CLIENT OF THE WEEK: Putting Oxfam on the catwalk - Sarah Shekleton loves Leo Burnett’s stylish ad for her shops, Mairi Clark reports

If you chanced upon a cinema ad last week featuring the supermodel, Karen Elson, clad in exquisitely stylish clothes, you could be forgiven for thinking it was for a swanky designer store. But the commercial is for Oxfam shops, and it has prompted a flurry of media interest.

If you chanced upon a cinema ad last week featuring the supermodel,

Karen Elson, clad in exquisitely stylish clothes, you could be forgiven

for thinking it was for a swanky designer store. But the commercial is

for Oxfam shops, and it has prompted a flurry of media interest.



It is an interest that Sarah Shekleton, the marketing manager of Oxfam

shops, welcomes. ’We could never have afforded to pay someone to make

the ad had Leo Burnett (the agency) and Wowhaus (the production company)

not approached us. And to get Elson as the model was just fantastic,’

she says.



It turns out that Elson’s involvement was something of a fluke. In

age-old fashion tradition, she was a friend of the stylist and waived

her usual fee. At the shoot she revealed that, off the catwalk, she

relished putting together outfits from Oxfam, an admission which had to

be included in the ad.



Shekleton appreciates some agencies have ulterior motives when they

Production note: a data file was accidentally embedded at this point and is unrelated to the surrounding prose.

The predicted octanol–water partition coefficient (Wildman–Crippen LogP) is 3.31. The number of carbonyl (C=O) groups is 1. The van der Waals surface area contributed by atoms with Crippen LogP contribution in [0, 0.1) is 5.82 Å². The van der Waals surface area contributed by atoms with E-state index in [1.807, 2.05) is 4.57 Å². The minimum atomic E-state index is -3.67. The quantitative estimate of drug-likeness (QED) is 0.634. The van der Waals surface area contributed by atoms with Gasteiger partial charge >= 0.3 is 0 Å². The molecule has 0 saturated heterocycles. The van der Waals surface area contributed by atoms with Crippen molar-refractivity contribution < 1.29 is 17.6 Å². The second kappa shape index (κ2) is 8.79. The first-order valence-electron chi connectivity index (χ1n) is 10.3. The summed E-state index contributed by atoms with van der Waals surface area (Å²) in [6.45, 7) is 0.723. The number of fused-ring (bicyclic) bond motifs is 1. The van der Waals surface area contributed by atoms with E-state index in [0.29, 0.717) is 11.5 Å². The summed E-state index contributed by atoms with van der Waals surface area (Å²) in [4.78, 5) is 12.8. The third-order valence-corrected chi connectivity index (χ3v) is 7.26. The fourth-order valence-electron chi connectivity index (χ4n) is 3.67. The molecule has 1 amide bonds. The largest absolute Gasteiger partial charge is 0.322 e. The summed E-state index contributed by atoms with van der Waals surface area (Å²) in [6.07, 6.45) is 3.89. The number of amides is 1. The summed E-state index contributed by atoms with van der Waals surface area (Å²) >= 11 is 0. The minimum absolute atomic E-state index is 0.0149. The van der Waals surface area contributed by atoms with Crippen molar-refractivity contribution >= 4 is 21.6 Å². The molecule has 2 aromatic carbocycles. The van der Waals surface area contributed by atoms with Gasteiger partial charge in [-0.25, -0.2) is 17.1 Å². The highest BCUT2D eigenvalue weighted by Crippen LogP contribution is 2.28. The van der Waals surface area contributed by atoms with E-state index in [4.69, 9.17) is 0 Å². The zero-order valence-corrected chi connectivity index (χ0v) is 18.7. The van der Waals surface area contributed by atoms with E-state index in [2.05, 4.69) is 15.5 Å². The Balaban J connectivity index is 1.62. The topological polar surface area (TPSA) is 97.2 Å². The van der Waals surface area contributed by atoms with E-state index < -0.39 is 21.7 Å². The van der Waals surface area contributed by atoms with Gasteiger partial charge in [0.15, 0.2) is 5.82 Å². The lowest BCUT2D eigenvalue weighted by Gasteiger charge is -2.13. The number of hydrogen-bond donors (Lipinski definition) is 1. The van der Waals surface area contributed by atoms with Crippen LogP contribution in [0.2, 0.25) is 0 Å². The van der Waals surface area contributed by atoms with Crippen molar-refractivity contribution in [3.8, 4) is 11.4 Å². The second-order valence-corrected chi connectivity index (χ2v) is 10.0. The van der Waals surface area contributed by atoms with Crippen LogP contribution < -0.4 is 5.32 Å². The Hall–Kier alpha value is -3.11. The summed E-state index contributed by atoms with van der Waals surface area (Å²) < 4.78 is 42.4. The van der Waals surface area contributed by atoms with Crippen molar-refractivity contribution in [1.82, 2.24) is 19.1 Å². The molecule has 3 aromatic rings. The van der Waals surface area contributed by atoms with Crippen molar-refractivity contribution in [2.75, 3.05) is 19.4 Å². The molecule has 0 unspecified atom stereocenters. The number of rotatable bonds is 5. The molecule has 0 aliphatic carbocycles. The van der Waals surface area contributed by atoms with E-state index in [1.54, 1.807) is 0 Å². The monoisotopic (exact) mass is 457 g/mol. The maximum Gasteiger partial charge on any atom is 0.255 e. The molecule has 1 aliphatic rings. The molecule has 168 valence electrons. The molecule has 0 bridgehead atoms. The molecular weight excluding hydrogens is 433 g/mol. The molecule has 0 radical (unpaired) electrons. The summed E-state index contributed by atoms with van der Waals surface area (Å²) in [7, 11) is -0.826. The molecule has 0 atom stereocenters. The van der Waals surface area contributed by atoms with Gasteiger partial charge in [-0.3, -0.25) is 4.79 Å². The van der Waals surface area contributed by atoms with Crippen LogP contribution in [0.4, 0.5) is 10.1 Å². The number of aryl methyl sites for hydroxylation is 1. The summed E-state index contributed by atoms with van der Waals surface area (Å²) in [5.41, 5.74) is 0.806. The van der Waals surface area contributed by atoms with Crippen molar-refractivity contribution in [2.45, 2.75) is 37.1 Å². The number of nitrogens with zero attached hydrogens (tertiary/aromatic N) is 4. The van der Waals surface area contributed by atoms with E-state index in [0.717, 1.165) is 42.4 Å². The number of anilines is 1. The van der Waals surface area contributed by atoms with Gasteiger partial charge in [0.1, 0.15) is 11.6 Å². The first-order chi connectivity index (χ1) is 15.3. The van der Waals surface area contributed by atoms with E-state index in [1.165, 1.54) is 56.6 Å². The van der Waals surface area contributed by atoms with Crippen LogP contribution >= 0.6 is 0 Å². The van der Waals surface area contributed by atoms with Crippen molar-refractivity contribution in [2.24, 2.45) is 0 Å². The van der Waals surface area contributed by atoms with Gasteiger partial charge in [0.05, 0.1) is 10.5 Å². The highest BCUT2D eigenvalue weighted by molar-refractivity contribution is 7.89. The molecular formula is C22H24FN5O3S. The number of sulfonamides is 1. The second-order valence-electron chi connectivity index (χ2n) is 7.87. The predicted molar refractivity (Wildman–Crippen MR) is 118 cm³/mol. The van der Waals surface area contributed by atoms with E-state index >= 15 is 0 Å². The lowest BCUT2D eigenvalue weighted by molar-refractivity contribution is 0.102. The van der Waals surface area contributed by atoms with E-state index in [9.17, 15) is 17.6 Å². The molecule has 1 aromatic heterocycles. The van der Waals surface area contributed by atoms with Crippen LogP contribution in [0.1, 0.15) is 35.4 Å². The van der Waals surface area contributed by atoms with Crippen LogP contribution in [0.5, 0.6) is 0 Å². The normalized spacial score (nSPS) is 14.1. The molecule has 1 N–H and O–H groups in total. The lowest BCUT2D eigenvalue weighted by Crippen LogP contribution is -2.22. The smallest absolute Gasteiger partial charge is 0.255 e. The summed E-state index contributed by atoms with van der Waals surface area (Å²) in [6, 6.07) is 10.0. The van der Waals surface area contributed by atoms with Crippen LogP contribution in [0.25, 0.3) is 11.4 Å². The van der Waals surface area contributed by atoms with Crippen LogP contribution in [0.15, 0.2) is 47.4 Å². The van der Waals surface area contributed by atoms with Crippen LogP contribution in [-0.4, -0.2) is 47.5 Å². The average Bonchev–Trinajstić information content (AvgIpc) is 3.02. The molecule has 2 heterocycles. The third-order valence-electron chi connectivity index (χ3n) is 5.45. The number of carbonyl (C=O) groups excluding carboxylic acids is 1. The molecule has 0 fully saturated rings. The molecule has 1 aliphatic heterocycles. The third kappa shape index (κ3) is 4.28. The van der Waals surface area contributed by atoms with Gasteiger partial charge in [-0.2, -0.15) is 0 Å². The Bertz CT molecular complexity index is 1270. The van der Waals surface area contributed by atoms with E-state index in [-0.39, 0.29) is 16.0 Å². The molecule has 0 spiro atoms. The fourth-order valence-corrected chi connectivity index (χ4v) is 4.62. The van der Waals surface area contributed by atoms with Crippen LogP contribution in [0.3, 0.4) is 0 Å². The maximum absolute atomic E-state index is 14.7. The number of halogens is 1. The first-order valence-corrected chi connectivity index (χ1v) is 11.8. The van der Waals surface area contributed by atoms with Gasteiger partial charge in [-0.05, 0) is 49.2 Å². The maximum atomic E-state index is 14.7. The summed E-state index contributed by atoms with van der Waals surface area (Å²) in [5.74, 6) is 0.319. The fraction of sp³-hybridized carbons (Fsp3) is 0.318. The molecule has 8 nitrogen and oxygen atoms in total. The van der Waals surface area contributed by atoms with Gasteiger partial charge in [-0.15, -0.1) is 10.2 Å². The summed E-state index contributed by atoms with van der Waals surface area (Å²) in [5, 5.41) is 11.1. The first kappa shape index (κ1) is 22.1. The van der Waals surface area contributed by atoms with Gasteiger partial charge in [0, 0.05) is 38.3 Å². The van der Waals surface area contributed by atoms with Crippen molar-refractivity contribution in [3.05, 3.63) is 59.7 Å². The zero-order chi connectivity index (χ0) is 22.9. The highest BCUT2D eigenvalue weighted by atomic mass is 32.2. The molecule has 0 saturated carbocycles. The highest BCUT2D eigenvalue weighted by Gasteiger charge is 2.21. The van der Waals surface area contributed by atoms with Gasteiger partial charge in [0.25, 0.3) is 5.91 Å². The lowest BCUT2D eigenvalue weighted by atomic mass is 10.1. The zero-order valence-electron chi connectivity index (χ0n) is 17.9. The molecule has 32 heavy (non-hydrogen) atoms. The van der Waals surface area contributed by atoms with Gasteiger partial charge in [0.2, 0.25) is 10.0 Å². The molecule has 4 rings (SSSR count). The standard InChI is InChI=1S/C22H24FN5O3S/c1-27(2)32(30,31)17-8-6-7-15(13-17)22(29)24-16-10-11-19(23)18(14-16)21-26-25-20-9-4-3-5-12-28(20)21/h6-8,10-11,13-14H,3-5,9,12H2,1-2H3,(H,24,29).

pitch for charity ads (a blank canvas to work on and the prospect of

advertising awards), but Oxfam as a client, she insists, behaved in the

same way as any other client. ’We had a definitive target audience of

16- to 34-year-olds and we wanted to show them that these outfits could

be created with Oxfam clothes but not make any promises. We are as

protective of our brand image as anyone,’ she says.



While it is Oxfam’s first advertising campaign for its charity shops,

it’s not Shekleton’s first experience as a client. Her ambition to be a

nuclear scientist waned after she completed a physics degree at Oxford

and she joined Procter & Gamble in 1986 as a brand manager. After four

years at P&G Shekleton took sabbatical leave and did voluntary work in

Kenya for two years. She returned in 1992 and started working for Oxfam

a year later as donated products manager (’basically in charge of

secondhand clothes,’ she says) and has immersed herself in her job.

’There is a real passion in Oxfam that is blatantly obvious from the

reaction to the ad,’ she says.